Real Time manual
This page is intended to help setup FlightGear to use the real time lag compensation in multiplayer, following the work in the Mp-patch.
The CH-53E, the tanker and the UFO taking the screenshot are all multiplayer pilots.
How it works
Previously we tried to manually set a lag value, usually the mpserver ping, and use that lag correction to display the planes in the future.
Now, we will trust the computer clock, and use the same time to display all the multiplayer planes if the times they show are close enough.
The advantage is that the pilots do not need to do anything in most cases.
As a way to investigate network issues, there are now the lag and pps (packet per second) values available for each multiplayer pilot. A dedicated page is included in pilot list. Just click on the unit to get it.
Step by step
|Note This will probably change :)|
First, set the master switch and apply to close multiplayer to on in the lag correction menu.
Next, open pilot list and display the "lag" page (by clicking on the unit (IM => lag => SI).
- Is the number of packets received per second. If all pilots are sending at 10 (which work quite well for the public mpservers) they should have 10 or quite close for this value. Something equal or inferior to 1 pps usually show that a different mpserver used, that do not properly relay the traffic, letting only the "lazy rely" at 1 pps work.
Change the mpserver you are on to have a solid 10, if that still do not work, there are sometimes pilots with bad Internet connection dropping too much multiplayer traffic.
- Is the time in milliseconds between our FlightGear clock and the time present in the packet received from the multiplayer pilots. If negative multipayer pilots are late. This is basically the travel time from the computer of the multiplayer pilot to our FlightGear, a bit pessimistic because of delay waiting to be processed at the next iteration.
From recent multiplayer session, I get in the -50 ms to -70 ms range for lag of multiplayer pilots who have a clock synchronized to the Internet time servers (probably European pilots like me).
- If the values are nearly the same from each side, our clocks are in synchro, and all left is to fly. Different fps lead to a bit better or worse lag displayed so 10 or so ms difference is not a big deal.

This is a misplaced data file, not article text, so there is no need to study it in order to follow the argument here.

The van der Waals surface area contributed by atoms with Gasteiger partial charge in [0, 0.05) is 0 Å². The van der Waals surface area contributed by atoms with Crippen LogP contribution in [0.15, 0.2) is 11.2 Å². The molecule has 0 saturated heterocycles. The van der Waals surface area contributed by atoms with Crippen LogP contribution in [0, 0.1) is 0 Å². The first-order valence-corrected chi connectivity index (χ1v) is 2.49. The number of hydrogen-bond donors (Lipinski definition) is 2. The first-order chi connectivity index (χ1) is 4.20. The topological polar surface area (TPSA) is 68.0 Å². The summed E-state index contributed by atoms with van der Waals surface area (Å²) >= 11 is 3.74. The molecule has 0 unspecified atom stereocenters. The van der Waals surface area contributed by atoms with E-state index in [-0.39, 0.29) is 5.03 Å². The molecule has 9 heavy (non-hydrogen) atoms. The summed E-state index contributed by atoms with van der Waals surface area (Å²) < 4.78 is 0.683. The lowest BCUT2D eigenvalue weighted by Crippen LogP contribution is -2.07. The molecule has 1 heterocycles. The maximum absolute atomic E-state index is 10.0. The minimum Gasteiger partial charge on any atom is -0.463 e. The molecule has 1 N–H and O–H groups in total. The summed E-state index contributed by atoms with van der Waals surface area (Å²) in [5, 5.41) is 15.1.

- For high lag values, it can be a very bad internet connection (for example between Australia and Europe), specially if both sides see something in the same range (and with the same "-" sign :) )
Or it can be simply a clock not synchronized over internet.
You can add an offset to the multiplayer clock (the clock offset in the lag menu). Beware, this value is in seconds, and the lag in milliseconds!
If a player using NTP have 15260 ms lag in pilot list, using 15.320 s in the offset should give -60 ms lag and if the value is in the same range on his side you should be good.
The other solution is to use NTP, which should do the job permanently, install NTP on Linux, similar on Mac?? And there is a NTP program from Meinberg for windows users (need confirmation on this).
Result and limitations
Video of a multiplayer session where the tanker move the drogue to the refueling probe of the plane: mp planes refueling
The flight is now very smooth for the speed and altitudes used by the planes.
I have tried it with the UFO at high speed and altitude, which is not good enough, so this not to be used for space rendez-vous. :( The tip in this case is for the chasing space vehicle to tune the offset to avoid prediction, for example have an ISS lag in the 150 ms range (positive value).
The very obvious advantage is that if you are using NTP nothing is needed to have a perfect sync, and the offset allow you to easily tune your clock. Note that this works well for clocks having the same speed. We had a case with a pilot who was playing with the NTP settings a drifting lag over time, but this was the only one case (though older FlightGear versions before the change in the multiplayer clock behave like that too).